I never expected to be sitting here writing this blog article. I knew being a mom would push and mold me but I did not expect to learn such profound, amazing things from my toddler. Being a mom makes you have a really fascinating perspective. The things my daughter has taught me aren’t just things other moms need to hear…I feel like a lot of people need to hear them! So…here are 10 things my toddler has taught me about life.
1) My Toddler Taught Me That Sometimes, Even as an Adult, You Just Need to Tantrum.
When you think of a toddler, you probably think of the word tantrum in conjunction. I know I did before I was a mom…even still actually. I want to break down this idea of a tantrum though. A tantrum happens when someone, usually described as a child, has an outburst of anger or frustration. These feelings build up and explode. Normally, these tantrums are described and an uncontrollable release.
As a parent, when my daughter throws herself on the floor and is screaming at the top of her lungs and crying, it is hard for me to take a step back and ask myself why she is having a tantrum. Because to me, it does not seem to have a logical reason. But when I take a step back what I found floored me. Emotions, feelings, sudden burst of energy are not always logical. As an adult I feel these random spikes of emotions that do not always makes sense to me either. Instead of acting like my toddler does, I suppress and sometimes vent to my husband or loved one.
I want to make it clear that I am not suggesting we adults start throwing our computers around the office and screaming at the top of our lungs when we feel these spikes of intense emotion. But I am suggesting that we feel them in some shape or form. One idea that has intrigued my interest as of late is going to a rage room. But it doesn’t even have to be that extreme! Taking a second for yourself and crying or releasing those emotions and energy is important. Tantrum it out in your own way.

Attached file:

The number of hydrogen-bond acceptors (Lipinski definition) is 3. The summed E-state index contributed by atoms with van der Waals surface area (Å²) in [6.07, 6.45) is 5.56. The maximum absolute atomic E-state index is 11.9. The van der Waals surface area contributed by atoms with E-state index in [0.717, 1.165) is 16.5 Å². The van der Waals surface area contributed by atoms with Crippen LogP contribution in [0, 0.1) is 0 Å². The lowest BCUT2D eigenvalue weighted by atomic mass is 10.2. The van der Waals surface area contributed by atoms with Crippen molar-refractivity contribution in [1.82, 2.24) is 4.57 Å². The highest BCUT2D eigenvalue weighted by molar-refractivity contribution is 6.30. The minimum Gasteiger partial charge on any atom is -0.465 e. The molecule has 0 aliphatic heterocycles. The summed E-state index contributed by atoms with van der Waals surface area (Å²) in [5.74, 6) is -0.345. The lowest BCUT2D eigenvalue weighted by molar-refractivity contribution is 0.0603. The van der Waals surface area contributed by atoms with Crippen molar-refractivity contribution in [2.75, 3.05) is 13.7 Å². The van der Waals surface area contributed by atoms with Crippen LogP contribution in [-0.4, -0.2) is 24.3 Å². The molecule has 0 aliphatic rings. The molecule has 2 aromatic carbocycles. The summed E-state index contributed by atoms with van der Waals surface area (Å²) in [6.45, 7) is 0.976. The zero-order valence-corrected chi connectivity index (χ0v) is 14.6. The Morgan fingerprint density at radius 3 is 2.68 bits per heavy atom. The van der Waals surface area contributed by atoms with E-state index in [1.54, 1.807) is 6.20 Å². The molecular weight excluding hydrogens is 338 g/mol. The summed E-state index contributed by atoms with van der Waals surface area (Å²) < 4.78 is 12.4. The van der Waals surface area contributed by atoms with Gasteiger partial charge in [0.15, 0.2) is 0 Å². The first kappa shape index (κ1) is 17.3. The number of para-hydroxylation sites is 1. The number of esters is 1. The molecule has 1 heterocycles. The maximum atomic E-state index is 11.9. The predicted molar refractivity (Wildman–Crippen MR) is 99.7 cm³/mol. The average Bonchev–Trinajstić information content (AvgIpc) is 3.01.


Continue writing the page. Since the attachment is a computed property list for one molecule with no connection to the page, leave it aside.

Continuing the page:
2) Breaking Out in Song and Dance is 100% Okay, and-for Us Music Loving Folks-it is Needed.
I relate to life through music and it has a big part in my life. Naturally, my daughter has started taking that on a little bit. Some days she will be on the floor spinning in circles dancing and singing at the top of her lungs. Or at least that is what I think she is doing…she is two after all. But that energizes her, it changes her mood. Watching her face light up when she starts twirling and singing “Let it Go”, made me take a second and see how my mood changes when I sing a song that I really enjoy.
You better believe that it really does shift my mood too! One day my daughter was grumpy and we were butting heads a lot, so I decided it was time for a singing and dance party. I put on some of her favorite songs and told her to sing and dance. GAME CHANGER! We got connection and better moods moving forward. Now, it was not magic. We still hit bumps throughout the day, but it was a little smoother. This may not be for everyone, but for us music loving folks, I found it helpful.
3) My Toddler Taught Me How to Nurture My Inner Child
Before being a mother, I did not really understand the concept of my inner child. Mainly because I wasn’t in therapy or seeing a therapist who focuses on parts work. But when I started parts work, I was confused on what it looked like to nurture that small part of myself. My therapist reminded me that I nurture my daughter and help her through things every day. Number 3 out of the 10 things my toddler has taught me about life is that I need to nurture my inner child.